Voters cried out for a change in the status quo. They demand someone radically different from right-wing incumbent Iván Duque. And for the first time, they will choose between two dissenting presidential candidates who ran without the support of the traditional political class that has ruled Colombia for generations.
Gustavo Petro, a senator and former guerrilla who pledged to reshape the economic system to uplift the poor, could become the country’s first leftist president, ending two centuries of center-right leadership. Rodolfo Hernández, a wealthy businessman and foreign candidate who pledges to root out corruption, could send the country down an unpredictable path.
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“These are clearly two candidates who will signal and effectively execute change with traditional parties, and in some cases with important cornerstones of our economic system,” said Sandra Botero, a political scientist at Universidad del Rosario in Colombia. “I don’t think we’ve had an election this close and where so many issues have been at stake for decades. No matter who wins, we seem to be standing at a critical moment. »
The election marks another blow to the political establishment in Latin America, where voters have sought to punish incumbent governments for the devastation caused by the coronavirus pandemic. If Petro wins, it would add to a wave of South American countries looking left: In Peru, rising poverty helped propel Marxist rural schoolteacher Pedro Castillo to the presidency last year. In Chile, the region’s free-market model, voters this year chose Gabriel Boric, a 36-year-old former student activist, as president. And in Brazil, Latin America’s largest country, leftist former President Luiz Inácio Lula da Silva is leading the polls to oust President Jair Bolsonaro in October.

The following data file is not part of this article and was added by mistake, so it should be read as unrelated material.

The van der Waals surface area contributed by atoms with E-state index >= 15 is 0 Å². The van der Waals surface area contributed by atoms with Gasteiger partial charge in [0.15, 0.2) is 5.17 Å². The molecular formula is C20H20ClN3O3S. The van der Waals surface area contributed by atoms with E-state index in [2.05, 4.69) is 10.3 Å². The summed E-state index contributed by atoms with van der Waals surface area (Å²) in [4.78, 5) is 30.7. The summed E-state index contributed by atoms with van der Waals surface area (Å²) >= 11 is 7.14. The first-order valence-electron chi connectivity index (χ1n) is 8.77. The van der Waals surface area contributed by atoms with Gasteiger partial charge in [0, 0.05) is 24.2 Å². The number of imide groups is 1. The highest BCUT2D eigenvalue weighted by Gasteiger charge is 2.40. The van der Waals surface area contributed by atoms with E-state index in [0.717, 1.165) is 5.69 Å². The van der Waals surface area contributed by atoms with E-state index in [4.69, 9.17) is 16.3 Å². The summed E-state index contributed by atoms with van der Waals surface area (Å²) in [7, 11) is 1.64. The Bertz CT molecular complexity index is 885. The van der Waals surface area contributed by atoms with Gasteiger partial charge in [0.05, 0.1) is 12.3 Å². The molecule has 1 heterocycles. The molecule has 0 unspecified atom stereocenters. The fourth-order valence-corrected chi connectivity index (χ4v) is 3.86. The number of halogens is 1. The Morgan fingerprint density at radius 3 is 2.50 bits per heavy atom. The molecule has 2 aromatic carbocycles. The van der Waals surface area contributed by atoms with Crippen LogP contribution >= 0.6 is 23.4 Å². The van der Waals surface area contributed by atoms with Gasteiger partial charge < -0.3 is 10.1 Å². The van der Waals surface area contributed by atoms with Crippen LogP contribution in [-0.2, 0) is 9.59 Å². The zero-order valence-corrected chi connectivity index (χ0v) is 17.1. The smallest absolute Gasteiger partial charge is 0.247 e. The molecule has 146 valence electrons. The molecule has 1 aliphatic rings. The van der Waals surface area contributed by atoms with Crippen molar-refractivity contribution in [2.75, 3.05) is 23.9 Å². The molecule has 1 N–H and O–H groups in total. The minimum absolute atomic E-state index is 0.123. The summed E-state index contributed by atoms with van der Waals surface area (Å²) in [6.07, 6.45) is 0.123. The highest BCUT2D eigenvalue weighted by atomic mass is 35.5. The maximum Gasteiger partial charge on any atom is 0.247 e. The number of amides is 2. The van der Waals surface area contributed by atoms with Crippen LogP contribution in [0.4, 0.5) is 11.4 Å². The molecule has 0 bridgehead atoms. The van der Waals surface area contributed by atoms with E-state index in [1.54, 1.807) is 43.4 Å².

Polls show the two candidates tied, setting the stage for a close race. Left and right-wing campaigns have leveled accusations of voter fraud, and a recent failure to tally legislative votes has further deepened mistrust in the country’s electoral system. Fears are growing that the losing candidate on Sunday could challenge the results and spark civil unrest a year after historic protests swept the country.
On Wednesday, police in several cities arrested activists who stood on the front lines of protests last year, accusing them of threatening to disrupt public order around the election. Alejandra Barrios Cabrera, director of Colombia’s Electoral Observation Mission, said the arrests “could end up generating the opposite effect”, further emboldening protesters. “The detentions demonstrate the nervous situation the country finds itself in at the moment,” she said, but added that both candidates have said they will demand a peaceful response.